AYO Musicians at Camp
Posted by Delia Bartle
Tuesday 6th January, 2015

‘I look forward to meeting you, as people and musicians. They’re the same thing, aren’t they?’

These were the closing words from National Music Camp’s (NMC) 2015 Music Director, James Judd, as he welcomed this year’s 230 participants in Elder Hall.

People say that music is a universal language. I’ve been fortunate over the past few days to witness this in practice. I’ve watched as players establish community through new friendships, sharing a laugh at Judd’s comment following a particular phrase (‘Listen to somebody else, don’t listen to yourself, especially if you play like that’).

Sitting in on rehearsals, it’s inspiring to watch the musicians’ engagement with the music and each other. The music comes alive, communicating something personal to the audience. The music is infinite.

I look around at my fellow NMC participants and find them busy studying scores, scrawling program notes, organising administration to an almost OCD standard, or sharing appalling puns (‘That coffee was too hot to…Handel’). Undeterred by Adelaide’s dry air, there’s an enthusiastic buzz that can be found across the largely sandstone campus of Adelaide University.

Last night we had a session called ‘Meet The Music Director’. James Judd addressed the significance of working as individual musicians in an orchestral setting: ‘Be yourself, you can’t hide when you play music.’ Music has the power to transform people’s lives, and I feel that we’ll see this over the next two weeks.

After these discussions, I began to contemplate the question: what does music mean to people? Is it something intangible that connects us to the world and each other? Is it a way of expressing emotion? Is it a fragment of a tune we heard on radio that morphs into a persistent earworm? Is it as addictive and essential as caffeine? (The WAM colony alone might well be draining Adelaide’s coffee supply and it’s only the second day…) Or: is it all of the above?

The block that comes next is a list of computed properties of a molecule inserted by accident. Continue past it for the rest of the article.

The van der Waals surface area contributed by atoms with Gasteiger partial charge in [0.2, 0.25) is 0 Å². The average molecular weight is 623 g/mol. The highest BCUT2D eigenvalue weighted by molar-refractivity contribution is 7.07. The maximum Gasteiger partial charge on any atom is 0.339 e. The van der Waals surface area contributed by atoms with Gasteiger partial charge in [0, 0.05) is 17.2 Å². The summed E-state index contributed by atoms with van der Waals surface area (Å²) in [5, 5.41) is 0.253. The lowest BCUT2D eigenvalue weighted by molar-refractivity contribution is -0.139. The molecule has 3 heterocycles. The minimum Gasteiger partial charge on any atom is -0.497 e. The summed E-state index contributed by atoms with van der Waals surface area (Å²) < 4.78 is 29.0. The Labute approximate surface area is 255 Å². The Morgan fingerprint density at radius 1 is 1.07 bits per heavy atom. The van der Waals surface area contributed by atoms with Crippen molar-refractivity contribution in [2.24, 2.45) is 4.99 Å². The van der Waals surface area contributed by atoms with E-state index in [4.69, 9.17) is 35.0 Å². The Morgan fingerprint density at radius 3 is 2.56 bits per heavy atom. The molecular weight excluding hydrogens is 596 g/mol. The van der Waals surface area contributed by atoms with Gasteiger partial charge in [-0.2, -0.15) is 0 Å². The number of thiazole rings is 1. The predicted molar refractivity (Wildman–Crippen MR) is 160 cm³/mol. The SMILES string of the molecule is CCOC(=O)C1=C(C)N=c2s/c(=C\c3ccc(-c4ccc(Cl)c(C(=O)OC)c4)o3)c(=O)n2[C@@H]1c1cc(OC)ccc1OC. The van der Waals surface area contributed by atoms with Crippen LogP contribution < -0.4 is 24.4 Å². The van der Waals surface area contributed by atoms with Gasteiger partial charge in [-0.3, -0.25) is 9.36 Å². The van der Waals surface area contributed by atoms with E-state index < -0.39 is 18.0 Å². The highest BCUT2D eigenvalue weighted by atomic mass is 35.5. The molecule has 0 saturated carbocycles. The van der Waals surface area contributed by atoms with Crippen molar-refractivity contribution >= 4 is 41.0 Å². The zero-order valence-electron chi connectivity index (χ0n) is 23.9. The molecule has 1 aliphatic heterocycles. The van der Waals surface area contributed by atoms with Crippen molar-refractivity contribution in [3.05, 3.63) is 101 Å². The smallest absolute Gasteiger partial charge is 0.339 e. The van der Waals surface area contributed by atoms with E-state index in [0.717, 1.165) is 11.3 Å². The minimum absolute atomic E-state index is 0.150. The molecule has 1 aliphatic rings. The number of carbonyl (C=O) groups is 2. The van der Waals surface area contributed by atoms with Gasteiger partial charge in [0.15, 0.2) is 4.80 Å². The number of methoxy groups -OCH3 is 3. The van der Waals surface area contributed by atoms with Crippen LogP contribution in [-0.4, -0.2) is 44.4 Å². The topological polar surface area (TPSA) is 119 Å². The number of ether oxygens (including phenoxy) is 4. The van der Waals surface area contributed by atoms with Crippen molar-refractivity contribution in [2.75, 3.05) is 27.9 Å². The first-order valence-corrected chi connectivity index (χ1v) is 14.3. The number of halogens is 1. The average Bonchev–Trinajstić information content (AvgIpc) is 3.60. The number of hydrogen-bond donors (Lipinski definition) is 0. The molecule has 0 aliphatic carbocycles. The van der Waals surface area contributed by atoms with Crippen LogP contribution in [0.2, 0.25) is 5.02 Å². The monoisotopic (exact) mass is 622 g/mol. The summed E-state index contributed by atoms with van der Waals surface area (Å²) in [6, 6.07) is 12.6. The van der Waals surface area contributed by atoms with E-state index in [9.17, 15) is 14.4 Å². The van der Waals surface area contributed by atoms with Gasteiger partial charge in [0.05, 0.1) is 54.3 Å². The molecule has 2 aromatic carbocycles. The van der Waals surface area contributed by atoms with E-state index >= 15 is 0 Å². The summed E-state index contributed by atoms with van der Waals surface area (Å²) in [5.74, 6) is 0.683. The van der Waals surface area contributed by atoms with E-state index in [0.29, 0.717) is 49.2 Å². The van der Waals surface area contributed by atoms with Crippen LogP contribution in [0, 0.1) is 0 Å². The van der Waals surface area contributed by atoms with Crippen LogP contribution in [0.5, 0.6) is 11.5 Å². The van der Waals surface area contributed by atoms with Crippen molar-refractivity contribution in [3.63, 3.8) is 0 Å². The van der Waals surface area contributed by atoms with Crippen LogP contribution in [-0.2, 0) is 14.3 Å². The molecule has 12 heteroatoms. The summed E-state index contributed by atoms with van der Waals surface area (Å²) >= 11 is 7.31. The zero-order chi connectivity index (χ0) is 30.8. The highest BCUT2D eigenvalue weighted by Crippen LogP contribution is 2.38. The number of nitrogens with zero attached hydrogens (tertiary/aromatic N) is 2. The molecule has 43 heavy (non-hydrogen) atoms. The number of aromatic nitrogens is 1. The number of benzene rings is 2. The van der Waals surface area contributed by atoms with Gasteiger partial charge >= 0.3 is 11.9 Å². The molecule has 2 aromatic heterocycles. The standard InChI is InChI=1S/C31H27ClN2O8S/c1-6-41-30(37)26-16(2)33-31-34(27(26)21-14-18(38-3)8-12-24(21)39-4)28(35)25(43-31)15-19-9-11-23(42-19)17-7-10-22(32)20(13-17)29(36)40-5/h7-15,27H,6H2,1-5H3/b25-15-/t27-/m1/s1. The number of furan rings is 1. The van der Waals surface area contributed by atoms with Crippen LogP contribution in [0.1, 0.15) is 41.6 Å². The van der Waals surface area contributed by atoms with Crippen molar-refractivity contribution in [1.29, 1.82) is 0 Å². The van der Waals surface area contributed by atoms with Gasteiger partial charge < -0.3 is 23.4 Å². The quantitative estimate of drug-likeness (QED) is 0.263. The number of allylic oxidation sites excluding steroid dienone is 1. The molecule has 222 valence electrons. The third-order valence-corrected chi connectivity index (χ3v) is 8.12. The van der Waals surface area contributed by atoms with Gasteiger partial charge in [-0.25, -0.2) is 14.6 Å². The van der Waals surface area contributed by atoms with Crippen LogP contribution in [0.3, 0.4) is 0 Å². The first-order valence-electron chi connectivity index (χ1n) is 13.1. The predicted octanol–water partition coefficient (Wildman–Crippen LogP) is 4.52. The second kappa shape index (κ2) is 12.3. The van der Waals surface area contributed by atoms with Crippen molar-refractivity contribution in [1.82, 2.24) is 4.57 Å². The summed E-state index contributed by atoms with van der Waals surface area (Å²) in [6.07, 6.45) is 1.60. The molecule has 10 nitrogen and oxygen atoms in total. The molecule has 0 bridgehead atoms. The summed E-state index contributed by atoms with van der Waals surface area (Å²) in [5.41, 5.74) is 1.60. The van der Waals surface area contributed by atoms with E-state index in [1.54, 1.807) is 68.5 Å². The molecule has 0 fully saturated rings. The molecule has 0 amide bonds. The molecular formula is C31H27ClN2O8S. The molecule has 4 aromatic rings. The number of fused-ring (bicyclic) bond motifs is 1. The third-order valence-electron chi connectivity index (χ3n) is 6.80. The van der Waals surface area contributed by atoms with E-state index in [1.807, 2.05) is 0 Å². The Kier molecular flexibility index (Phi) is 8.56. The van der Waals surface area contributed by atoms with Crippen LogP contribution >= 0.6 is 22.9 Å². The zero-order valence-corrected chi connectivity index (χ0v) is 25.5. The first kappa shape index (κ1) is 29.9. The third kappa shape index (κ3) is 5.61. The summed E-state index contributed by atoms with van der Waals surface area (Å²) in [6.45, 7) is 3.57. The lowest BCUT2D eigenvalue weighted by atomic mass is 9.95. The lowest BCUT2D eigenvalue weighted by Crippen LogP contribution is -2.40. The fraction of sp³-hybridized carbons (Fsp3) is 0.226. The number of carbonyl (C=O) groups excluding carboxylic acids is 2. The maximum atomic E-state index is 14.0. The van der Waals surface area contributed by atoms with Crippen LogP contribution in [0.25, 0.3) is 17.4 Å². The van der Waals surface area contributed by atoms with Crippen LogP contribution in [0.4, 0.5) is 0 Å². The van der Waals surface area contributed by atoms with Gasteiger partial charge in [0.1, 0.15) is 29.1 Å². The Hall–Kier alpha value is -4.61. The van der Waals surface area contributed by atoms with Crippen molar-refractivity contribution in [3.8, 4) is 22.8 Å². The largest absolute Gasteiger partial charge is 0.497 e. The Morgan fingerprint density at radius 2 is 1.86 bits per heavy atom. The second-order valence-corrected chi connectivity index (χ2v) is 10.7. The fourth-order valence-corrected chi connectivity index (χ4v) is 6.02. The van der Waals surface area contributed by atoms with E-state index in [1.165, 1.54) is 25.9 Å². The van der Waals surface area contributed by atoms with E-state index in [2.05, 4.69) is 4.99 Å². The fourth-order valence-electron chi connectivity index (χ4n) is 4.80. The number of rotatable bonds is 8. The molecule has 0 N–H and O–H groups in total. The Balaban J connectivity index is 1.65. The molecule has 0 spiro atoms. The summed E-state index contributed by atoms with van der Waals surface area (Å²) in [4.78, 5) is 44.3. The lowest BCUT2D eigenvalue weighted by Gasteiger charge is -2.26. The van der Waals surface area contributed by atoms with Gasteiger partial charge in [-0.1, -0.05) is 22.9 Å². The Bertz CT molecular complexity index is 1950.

I caught up with three musicians in a spare moment to ask what music means to them:

‘I think it’s something about being able to express my emotions. I love the fact that as a musician, you can connect with other musicians in a way you can’t with other people. It’s a connection about the same knowledge, the same feeling.’ – Chiarene, 20 (Arts Administration)

‘It’s life really. It’s just everything. It permeates every single aspect of my life. It’s inspirational, and you can match music to everything.’ – Joseph, 20 (violin)

‘Music for me is to capture beauty, to share a moment in time and to express emotion. It is intimate and infinite.’ – Eugenie, 20 (Words About Music)

– Delia Bartle

Words About Music participants will be blogging daily.